What are we to make of those who make much of their Humility? (2)
In the previous article we looked at what Jonathan Edwards describes as the first infallible sign of spiritual pride in the human heart. We now turn our attention to the second. Continue reading . . .
In the previous article we looked at what Jonathan Edwards describes as the first infallible sign of spiritual pride in the human heart. We now turn our attention to the second.
(2) Second, another infallible sign of spiritual pride is when a person is inclined to think highly of his humility. False religious affections have the tendency, especially when they are raised high and are intense, to make a person think that his humility is great.
But truly spiritual affections have the opposite effect. They actually lead a person to regard his present humility as small and insignificant and his present pride as great and exceedingly abominable.
This is true because a person typically measures his/her own humility in the light of how much dignity they currently possess or the stature of their social standing. For example, if a powerful king should stoop to wash the feet of another powerful king who is his equal, he would regard it as an act of humility because of his own kingly stature. But if a poor slave should wash the feet of a great king, no one would take note of it or regard it as an act of humility. Says Edwards:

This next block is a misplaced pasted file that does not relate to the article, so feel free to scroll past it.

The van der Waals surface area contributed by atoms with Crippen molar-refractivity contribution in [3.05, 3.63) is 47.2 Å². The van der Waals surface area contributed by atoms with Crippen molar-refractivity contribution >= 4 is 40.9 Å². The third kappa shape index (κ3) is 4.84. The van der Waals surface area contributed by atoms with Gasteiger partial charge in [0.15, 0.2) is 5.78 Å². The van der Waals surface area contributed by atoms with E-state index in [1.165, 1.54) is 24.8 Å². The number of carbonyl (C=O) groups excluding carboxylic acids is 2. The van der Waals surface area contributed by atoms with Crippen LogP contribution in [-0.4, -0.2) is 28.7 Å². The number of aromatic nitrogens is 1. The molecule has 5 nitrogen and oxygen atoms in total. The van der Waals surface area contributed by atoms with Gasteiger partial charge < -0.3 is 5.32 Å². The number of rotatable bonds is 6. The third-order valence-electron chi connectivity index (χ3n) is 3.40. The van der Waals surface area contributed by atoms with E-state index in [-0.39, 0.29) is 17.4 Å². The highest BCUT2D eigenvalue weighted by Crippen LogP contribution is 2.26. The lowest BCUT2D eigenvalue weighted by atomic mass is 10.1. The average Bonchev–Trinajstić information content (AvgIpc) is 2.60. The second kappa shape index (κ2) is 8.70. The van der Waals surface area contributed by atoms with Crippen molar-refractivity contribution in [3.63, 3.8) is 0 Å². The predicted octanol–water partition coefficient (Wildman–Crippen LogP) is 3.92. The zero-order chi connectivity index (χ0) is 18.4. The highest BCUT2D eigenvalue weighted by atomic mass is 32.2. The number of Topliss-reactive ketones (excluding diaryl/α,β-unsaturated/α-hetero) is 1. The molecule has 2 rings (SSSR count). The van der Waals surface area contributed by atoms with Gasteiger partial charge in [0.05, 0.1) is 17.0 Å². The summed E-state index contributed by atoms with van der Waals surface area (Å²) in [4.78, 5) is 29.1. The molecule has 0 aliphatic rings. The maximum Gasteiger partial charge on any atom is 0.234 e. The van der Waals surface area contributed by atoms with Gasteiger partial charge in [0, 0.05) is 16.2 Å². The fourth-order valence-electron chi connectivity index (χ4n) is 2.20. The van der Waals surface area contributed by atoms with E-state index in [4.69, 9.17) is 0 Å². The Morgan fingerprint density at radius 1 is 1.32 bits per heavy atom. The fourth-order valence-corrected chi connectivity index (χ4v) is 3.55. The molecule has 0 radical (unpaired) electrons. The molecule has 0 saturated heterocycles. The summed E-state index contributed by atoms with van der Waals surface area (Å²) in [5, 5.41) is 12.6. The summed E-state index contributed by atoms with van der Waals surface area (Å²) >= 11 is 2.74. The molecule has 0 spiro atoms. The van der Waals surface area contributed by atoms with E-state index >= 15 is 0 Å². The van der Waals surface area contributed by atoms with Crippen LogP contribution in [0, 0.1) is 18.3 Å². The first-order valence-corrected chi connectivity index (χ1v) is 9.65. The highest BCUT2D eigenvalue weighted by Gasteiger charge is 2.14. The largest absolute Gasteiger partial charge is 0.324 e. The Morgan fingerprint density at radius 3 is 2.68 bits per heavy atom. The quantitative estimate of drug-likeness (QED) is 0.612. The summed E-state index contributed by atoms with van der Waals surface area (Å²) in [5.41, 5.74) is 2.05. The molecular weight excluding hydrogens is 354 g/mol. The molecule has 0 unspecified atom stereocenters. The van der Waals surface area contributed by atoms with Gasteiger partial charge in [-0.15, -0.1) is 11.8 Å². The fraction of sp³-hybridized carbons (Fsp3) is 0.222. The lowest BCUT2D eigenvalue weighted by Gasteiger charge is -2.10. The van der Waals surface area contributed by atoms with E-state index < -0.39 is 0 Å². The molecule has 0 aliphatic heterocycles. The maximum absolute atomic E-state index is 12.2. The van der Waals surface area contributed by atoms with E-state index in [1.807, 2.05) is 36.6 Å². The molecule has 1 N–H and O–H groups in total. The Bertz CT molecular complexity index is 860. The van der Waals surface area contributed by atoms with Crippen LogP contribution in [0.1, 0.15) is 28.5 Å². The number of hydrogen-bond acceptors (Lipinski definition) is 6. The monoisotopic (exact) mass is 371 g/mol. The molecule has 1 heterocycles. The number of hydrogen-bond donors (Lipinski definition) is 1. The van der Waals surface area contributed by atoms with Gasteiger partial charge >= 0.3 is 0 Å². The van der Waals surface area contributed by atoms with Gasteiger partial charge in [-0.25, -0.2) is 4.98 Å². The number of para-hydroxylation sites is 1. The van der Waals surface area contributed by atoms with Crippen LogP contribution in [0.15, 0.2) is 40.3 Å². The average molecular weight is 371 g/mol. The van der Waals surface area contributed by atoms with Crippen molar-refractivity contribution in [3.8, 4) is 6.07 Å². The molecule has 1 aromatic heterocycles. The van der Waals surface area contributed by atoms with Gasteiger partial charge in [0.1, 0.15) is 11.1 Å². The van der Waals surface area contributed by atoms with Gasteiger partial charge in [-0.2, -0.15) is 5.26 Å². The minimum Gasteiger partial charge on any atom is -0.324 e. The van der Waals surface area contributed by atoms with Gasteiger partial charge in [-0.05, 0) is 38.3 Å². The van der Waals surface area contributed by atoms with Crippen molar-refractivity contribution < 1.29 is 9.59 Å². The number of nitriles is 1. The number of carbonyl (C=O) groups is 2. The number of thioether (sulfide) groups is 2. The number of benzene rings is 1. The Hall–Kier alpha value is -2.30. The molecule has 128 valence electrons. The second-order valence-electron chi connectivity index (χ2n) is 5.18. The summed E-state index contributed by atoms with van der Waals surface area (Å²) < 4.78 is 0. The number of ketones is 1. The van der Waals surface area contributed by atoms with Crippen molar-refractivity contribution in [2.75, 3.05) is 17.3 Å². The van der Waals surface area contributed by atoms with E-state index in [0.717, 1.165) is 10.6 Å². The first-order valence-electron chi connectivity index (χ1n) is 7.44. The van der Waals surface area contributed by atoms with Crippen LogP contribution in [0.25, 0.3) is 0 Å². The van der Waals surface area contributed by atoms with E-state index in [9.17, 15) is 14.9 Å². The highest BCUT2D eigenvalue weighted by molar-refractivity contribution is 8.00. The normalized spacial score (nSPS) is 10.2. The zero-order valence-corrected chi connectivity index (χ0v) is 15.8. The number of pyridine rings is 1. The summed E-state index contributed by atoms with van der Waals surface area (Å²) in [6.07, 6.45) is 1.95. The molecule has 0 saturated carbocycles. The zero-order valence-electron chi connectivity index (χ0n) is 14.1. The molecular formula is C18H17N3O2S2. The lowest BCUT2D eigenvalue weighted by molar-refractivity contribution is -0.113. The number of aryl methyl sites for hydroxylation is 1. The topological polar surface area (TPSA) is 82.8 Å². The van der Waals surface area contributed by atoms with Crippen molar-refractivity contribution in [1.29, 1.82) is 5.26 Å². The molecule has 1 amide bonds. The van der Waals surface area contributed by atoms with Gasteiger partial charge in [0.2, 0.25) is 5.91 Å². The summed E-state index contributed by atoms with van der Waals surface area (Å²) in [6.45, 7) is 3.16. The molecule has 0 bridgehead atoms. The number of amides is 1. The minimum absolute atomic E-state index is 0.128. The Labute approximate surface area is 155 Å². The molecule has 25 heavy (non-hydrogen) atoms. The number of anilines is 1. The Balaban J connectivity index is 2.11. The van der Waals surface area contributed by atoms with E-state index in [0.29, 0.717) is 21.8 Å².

"And the matter is no less plain and certain when worthless, vile and loathsome worms of the dust are apt to put such a construction on their acts of abasement before God, and to think it a token of great humility in them that they, under their affections, can find themselves so willing to acknowledge themselves to be so and so mean and unworthy, and to behave themselves as those that are so inferior. The very reason why such outward acts, and such inward exercises, look like great abasement in such an one is because he has a high conceit of himself.”
On the other hand, if he thought more accurately of himself and considered his place in life he would be stunned by his pride and wonder why he was not brought even lower before God. If you ever find yourself saying, "This act of devotion or love or service is certainly characterized by great humility," you obviously are in the grip of great pride, for you have an unduly and sinfully exalted view of your place vis-a-vis God. He thinks himself high and looks at his action in comparison with it and thus regards it as truly humble that he should have performed such a service.
But in the truly humble soul, it is the opposite. He knows his lowliness and sinfulness and thus "when he is brought lowest of all, it does not appear to him that he is brought below his proper station, but that he is not come to it. He appears to himself yet vastly above it. He longs to get lower, that he may come to it, but appears at a great distance from it. And this distance he calls pride. And therefore his pride appears great to him, and not his humility. For although he is brought much lower than he used to be, yet it don't appear to him worthy of the name of humiliation, for him that is so infinitely mean and detestable, to come down to a place, which though it be lower than what he used to assume, is yet vastly higher than what is proper for him.”